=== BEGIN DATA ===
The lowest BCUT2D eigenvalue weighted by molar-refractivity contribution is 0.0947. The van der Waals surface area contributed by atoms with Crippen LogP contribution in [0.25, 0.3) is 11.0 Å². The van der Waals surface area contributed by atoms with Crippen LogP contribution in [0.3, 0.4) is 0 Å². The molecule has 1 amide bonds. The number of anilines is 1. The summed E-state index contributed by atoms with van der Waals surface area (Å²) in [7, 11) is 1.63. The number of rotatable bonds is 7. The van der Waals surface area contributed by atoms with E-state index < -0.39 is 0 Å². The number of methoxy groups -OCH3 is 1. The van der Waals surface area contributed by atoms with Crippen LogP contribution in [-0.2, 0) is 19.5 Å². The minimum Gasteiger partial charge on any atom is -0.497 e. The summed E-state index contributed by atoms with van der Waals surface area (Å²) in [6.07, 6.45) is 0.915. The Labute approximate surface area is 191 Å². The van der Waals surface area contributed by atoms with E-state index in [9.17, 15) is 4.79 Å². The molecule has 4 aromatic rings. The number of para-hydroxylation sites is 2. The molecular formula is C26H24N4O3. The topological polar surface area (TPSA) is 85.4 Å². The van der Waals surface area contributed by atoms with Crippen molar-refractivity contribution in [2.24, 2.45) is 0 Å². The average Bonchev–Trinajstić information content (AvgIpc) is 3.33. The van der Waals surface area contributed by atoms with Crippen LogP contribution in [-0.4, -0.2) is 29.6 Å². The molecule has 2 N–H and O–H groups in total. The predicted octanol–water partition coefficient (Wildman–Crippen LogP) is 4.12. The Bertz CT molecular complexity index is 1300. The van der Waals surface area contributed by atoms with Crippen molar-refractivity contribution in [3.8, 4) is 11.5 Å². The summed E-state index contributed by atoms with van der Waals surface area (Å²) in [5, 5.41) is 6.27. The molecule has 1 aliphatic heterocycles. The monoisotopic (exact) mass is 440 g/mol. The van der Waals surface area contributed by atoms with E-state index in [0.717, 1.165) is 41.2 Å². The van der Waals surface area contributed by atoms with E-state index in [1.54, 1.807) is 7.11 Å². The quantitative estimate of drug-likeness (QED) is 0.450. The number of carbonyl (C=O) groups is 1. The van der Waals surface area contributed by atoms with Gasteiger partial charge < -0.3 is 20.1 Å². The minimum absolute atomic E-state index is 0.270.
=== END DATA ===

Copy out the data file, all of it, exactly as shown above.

The lowest BCUT2D eigenvalue weighted by molar-refractivity contribution is 0.0947. The van der Waals surface area contributed by atoms with Crippen LogP contribution in [0.25, 0.3) is 11.0 Å². The van der Waals surface area contributed by atoms with Crippen LogP contribution in [0.3, 0.4) is 0 Å². The molecule has 1 amide bonds. The number of anilines is 1. The summed E-state index contributed by atoms with van der Waals surface area (Å²) in [7, 11) is 1.63. The number of rotatable bonds is 7. The van der Waals surface area contributed by atoms with E-state index < -0.39 is 0 Å². The number of methoxy groups -OCH3 is 1. The van der Waals surface area contributed by atoms with Crippen LogP contribution in [-0.2, 0) is 19.5 Å². The minimum Gasteiger partial charge on any atom is -0.497 e. The summed E-state index contributed by atoms with van der Waals surface area (Å²) in [6.07, 6.45) is 0.915. The Labute approximate surface area is 191 Å². The van der Waals surface area contributed by atoms with E-state index in [9.17, 15) is 4.79 Å². The molecule has 4 aromatic rings. The number of para-hydroxylation sites is 2. The molecular formula is C26H24N4O3. The topological polar surface area (TPSA) is 85.4 Å². The van der Waals surface area contributed by atoms with Crippen molar-refractivity contribution in [2.24, 2.45) is 0 Å². The average Bonchev–Trinajstić information content (AvgIpc) is 3.33. The van der Waals surface area contributed by atoms with Crippen LogP contribution in [-0.4, -0.2) is 29.6 Å². The molecule has 2 N–H and O–H groups in total. The predicted octanol–water partition coefficient (Wildman–Crippen LogP) is 4.12. The Bertz CT molecular complexity index is 1300. The van der Waals surface area contributed by atoms with Crippen molar-refractivity contribution in [3.8, 4) is 11.5 Å². The summed E-state index contributed by atoms with van der Waals surface area (Å²) in [5, 5.41) is 6.27. The molecule has 1 aliphatic heterocycles. The monoisotopic (exact) mass is 440 g/mol. The van der Waals surface area contributed by atoms with E-state index in [0.717, 1.165) is 41.2 Å². The van der Waals surface area contributed by atoms with E-state index in [1.54, 1.807) is 7.11 Å². The quantitative estimate of drug-likeness (QED) is 0.450. The number of carbonyl (C=O) groups is 1. The van der Waals surface area contributed by atoms with Gasteiger partial charge < -0.3 is 20.1 Å². The minimum absolute atomic E-state index is 0.270.